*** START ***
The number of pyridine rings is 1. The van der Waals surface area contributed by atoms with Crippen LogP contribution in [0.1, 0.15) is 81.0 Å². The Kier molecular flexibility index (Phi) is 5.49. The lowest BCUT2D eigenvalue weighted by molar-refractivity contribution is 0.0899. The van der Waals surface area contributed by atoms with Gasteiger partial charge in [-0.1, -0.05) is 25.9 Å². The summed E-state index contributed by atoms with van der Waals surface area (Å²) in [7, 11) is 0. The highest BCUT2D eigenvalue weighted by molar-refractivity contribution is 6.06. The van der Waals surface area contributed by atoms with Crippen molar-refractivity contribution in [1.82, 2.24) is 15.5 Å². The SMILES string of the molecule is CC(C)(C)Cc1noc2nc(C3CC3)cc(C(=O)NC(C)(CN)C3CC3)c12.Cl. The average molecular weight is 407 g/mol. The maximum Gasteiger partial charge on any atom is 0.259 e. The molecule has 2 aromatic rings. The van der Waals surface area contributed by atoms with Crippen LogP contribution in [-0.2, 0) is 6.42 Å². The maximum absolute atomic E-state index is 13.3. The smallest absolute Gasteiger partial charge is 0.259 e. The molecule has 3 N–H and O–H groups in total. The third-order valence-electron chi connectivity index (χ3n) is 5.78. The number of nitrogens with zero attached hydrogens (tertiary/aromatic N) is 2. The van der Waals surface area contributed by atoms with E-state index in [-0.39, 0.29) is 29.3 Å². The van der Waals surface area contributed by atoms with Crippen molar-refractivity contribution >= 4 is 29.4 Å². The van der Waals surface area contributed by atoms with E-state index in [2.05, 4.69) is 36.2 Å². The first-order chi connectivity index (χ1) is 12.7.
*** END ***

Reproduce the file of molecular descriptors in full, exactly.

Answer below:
The number of pyridine rings is 1. The van der Waals surface area contributed by atoms with Crippen LogP contribution in [0.1, 0.15) is 81.0 Å². The Kier molecular flexibility index (Phi) is 5.49. The lowest BCUT2D eigenvalue weighted by molar-refractivity contribution is 0.0899. The van der Waals surface area contributed by atoms with Gasteiger partial charge in [-0.1, -0.05) is 25.9 Å². The summed E-state index contributed by atoms with van der Waals surface area (Å²) in [7, 11) is 0. The highest BCUT2D eigenvalue weighted by molar-refractivity contribution is 6.06. The van der Waals surface area contributed by atoms with Crippen molar-refractivity contribution in [1.82, 2.24) is 15.5 Å². The SMILES string of the molecule is CC(C)(C)Cc1noc2nc(C3CC3)cc(C(=O)NC(C)(CN)C3CC3)c12.Cl. The average molecular weight is 407 g/mol. The maximum Gasteiger partial charge on any atom is 0.259 e. The molecule has 2 aromatic rings. The van der Waals surface area contributed by atoms with Crippen LogP contribution in [-0.2, 0) is 6.42 Å². The maximum absolute atomic E-state index is 13.3. The smallest absolute Gasteiger partial charge is 0.259 e. The molecule has 3 N–H and O–H groups in total. The third-order valence-electron chi connectivity index (χ3n) is 5.78. The number of nitrogens with zero attached hydrogens (tertiary/aromatic N) is 2. The van der Waals surface area contributed by atoms with E-state index in [-0.39, 0.29) is 29.3 Å². The van der Waals surface area contributed by atoms with Crippen molar-refractivity contribution >= 4 is 29.4 Å². The van der Waals surface area contributed by atoms with E-state index in [2.05, 4.69) is 36.2 Å². The first-order chi connectivity index (χ1) is 12.7.